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Herbalife soars after dodging pyramid scheme tag in FTC settlement

The Federal Trade Commission settled with Herbalife on Friday, effectively determining that the nutritional supplement marketer is not a pyramid scheme.

Separately, the company said Carl Icahn and his interests have retained the right to boost their ownership stake of Herbalife to 34.99 percent, up from a previous maximum of 25 percent. Icahn currently owns 17 million common shares, or about 18 percent of Herbalife's outstanding common shares.

The FTC skirted the phrase "pyramid scheme" or "Ponzi" in its pronouncement, but by calling for changes to Herbalife's operations, rather than shutting the company down altogether, critics' main charges against Herbalife were largely quashed. However, the FTC did warn Herbalife that it will need to prove that its business model is legitimate going forward.

Investors cheered the news, sending shares up 15 percent in morning trading. (Get the latest quote here.)

Noting that he believes in the company's "strong fundamentals," Icahn said, "I have the greatest confidence in Herbalife's CEO, Michael Johnson, and the entire management team, who have skillfully led the Company through adversity, including holding firm against a high-profile PR campaign against the Company by Bill Ackman where it was alleged more than once that the Company would be shut down. Obviously, we are still here."

On Thursday, Ackman told CNBC he's still betting against Herbalife, and argued that the company needs to makes "material changes to its incentive structure."

The hedge fund manager has long called Herbalife a pyramid scheme.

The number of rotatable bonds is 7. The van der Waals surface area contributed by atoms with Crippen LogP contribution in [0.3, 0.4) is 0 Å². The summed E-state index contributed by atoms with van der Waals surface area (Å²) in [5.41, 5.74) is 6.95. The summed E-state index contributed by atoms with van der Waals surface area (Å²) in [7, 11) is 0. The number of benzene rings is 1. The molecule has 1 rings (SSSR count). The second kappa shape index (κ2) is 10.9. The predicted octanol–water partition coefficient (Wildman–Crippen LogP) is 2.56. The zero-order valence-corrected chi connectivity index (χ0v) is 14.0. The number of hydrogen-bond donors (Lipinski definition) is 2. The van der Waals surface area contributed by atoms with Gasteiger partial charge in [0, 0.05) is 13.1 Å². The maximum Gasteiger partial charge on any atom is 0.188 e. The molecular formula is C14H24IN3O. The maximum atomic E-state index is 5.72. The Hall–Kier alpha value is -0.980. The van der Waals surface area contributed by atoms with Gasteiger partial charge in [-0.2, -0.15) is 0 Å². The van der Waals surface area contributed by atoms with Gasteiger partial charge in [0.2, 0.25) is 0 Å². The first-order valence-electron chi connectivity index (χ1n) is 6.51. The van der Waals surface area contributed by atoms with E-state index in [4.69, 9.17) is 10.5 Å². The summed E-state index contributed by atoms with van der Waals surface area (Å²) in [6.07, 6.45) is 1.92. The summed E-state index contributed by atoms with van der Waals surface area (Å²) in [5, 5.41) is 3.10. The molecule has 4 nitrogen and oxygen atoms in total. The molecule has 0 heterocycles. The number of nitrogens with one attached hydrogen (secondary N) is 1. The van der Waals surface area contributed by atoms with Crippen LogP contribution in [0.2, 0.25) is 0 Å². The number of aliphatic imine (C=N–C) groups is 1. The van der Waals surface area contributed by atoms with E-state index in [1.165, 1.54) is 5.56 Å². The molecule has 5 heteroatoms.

Ackman took a short position on the company more than three years ago. In May, he told CNBC that his bet against the company is roughly $1 billion. He also advised Herbalife employees to leave the company because it's "not going to be a good thing on your resume" and to "go find another job."

On Friday, after the FTC settlement came out, Icahn said, "While Bill Ackman and I are on friendly terms, we have agreed to disagree (vehemently) on this subject. Simply stated the shorts have been completely wrong on Herbalife." Now that the settlement is done, Icahn said Herbalife will consider "a range of strategic opportunities, including potential roll-ups involving competitors, as well as other strategic transactions."

Under the settlement with regulators, Herbalife will pay $200 million over claims of misrepresentation. That payment stems from claims of misrepresentation, according to Dow Jones, which reported news of the settlement earlier. Herbalife also agreed to change some of its business practices and will have to prove its retail sales numbers are accurate.

Product distributors will now be paid based on actual retail sales rather just buying the product for their own personal consumption, according to the company statement. Distributors will need to provide actual receipts of retail sales in order to be paid. Herbalife will rely on a mobile app to help track sales and distribution more closely.

CNBC's Christine Wang contributed to this report.